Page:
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Primarily websites were created as documents. However, the more the Internet is evolving, the more complex the websites are becoming. Nowadays,  people expect  to find in one place all information and functions needed for accomplishing their goals. For this reason, the new approach to browse the Internet was created -  the user is able to address his needs and customize a website. 

By:  Yu Centrik's Cynthia Savard Saucier, UX Designer & Josée Laganière, Usability Expert

Card sorting is an effective technique for teasing out the important distinctions in our content inventory. Conducting card sorts is also a great way to gather insights about the nature of the content and your users’ mental models. I like to think of it as an opportunity to ‘load up your brain’ with the information you’ll need to design a well-informed Information Architecture (IA). Sam Ng has called it ‘eye-balling’ the data. Card sorting produces much more than just a ballpark in which to throw around ideas.

For confirming changes of gaze patterns while watching television programs, a study was conducted on a group of male and female adults. So far, there have been numerous studies using the eye-tracking method which have evaluated either static images (including text reading, website searching and paper ads scanning), or brief dynamic situations like TV commercials which are typically very short in length. On the other hand, TV programs possess three unique characteristics from the previously mentioned cases:

I am writing this article as I firmly believe there will be a change in our Internet navigation patterns in the near future.

Tactile devices are quickly breaking through into global markets and therefore new aspects must be taken into account if user experience professionals want to design for such devices.

Below are 10 tips that can improve the user experience when navigating through websites on an iPad, while achieving better rates of efficiency.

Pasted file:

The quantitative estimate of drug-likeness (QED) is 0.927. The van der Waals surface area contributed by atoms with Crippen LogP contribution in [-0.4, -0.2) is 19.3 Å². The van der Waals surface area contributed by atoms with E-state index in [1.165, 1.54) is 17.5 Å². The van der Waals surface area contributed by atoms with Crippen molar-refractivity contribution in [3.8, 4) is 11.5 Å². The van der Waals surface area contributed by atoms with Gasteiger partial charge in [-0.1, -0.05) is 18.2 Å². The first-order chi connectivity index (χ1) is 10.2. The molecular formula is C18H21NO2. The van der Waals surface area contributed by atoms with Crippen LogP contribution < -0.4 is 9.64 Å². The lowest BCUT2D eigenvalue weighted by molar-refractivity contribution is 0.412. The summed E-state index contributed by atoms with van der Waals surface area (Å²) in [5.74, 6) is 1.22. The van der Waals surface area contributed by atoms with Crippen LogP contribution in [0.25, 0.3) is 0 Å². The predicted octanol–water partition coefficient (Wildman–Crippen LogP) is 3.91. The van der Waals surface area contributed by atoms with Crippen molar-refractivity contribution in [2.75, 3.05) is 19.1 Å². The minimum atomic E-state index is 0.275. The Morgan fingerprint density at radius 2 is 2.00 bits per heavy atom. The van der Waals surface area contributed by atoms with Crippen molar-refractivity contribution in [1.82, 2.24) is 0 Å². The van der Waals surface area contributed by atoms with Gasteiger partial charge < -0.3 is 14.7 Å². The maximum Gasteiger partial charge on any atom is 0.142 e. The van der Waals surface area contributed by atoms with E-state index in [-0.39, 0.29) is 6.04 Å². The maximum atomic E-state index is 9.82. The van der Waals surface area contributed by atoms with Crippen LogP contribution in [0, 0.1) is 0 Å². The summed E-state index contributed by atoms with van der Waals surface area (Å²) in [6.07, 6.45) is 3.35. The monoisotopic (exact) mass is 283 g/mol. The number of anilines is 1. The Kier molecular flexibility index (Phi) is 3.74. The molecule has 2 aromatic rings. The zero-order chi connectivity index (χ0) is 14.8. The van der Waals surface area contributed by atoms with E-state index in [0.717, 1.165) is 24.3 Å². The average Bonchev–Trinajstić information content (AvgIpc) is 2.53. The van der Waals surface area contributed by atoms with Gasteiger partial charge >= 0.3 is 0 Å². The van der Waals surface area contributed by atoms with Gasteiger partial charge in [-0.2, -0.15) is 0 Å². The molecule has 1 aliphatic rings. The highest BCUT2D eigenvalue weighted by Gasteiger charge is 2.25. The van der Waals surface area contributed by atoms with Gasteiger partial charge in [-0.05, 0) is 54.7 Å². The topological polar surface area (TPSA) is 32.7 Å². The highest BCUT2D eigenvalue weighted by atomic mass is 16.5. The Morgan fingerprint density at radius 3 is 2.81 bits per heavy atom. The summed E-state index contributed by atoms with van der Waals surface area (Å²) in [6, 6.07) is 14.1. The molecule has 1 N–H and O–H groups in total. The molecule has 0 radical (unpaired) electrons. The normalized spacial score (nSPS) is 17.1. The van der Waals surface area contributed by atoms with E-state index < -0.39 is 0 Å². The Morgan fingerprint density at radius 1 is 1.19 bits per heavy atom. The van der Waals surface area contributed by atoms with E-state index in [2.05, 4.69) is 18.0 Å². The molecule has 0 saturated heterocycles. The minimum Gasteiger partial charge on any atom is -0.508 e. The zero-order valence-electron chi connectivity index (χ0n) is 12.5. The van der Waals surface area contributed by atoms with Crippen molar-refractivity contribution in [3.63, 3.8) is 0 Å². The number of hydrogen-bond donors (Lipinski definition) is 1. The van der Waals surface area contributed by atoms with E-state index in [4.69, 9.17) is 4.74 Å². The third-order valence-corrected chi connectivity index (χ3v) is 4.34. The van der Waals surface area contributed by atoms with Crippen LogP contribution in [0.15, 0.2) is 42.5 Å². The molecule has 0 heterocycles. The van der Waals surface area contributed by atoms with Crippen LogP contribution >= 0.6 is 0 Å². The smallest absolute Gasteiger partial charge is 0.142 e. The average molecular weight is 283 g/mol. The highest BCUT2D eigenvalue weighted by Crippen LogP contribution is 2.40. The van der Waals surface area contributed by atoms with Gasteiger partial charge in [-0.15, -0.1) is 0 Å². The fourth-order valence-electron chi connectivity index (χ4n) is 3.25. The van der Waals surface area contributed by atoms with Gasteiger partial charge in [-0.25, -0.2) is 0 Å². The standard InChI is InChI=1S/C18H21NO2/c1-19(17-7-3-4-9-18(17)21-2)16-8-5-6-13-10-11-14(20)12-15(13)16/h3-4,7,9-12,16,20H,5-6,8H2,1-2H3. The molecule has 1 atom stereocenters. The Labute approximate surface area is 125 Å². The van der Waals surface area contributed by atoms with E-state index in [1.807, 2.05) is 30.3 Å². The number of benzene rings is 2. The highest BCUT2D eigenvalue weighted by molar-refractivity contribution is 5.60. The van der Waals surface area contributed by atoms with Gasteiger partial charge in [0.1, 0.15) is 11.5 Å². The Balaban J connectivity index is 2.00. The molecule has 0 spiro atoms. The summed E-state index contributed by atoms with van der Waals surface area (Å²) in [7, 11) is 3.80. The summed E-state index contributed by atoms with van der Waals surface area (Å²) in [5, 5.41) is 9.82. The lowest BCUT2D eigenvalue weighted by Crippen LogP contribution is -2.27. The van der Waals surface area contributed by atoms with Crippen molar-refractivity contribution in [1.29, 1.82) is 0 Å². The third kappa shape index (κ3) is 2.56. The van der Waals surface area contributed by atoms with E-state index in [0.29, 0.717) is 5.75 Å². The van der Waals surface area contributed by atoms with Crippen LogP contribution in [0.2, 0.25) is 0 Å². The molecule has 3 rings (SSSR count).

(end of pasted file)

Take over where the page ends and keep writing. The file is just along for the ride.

When companies began doing usability research in Japan in the 1990’s, usability research was mainly limited to evaluations in the final stages of the design process, just before the release of a new product.  Methodology consisted of usability tests and heuristic reviews that were used to evaluate the usability of a nearly complete design. 

As user experience practitioners we are challenged to create innovative designs and engaging experiences.

In April Apple Inc. launched the sales of its new tablet computer named the iPad.

The blogosphere is overhyped with enthusiasm of those who just bought the device and of those who are just about to do so. However, the messages from slightly puzzled people who sincerely do not get the reason for the buzz and have little faith in the gadget are by far more common. In my opinion, the device unveils a new era in computer evolution – soon you will not be able to picture our life without such devices. Let me try to explain why.

Apple’s website describes the iPad as “magical and revolutionary,” but is it really? We just bought an iPad so we can do a first review of this product!

iPad: Which uses for which audience?

A study conducted by Christelle Huyghebaert UX Consultant

With the release in France of the iPad, surveys and studies multiply in an attempt to identify new uses that will no doubt be born with the arrival of this new product.

But beyond the intended and stated uses, it's interesting to explore the symbolism and values associated with this new tool, and their effect on intentions to purchase.

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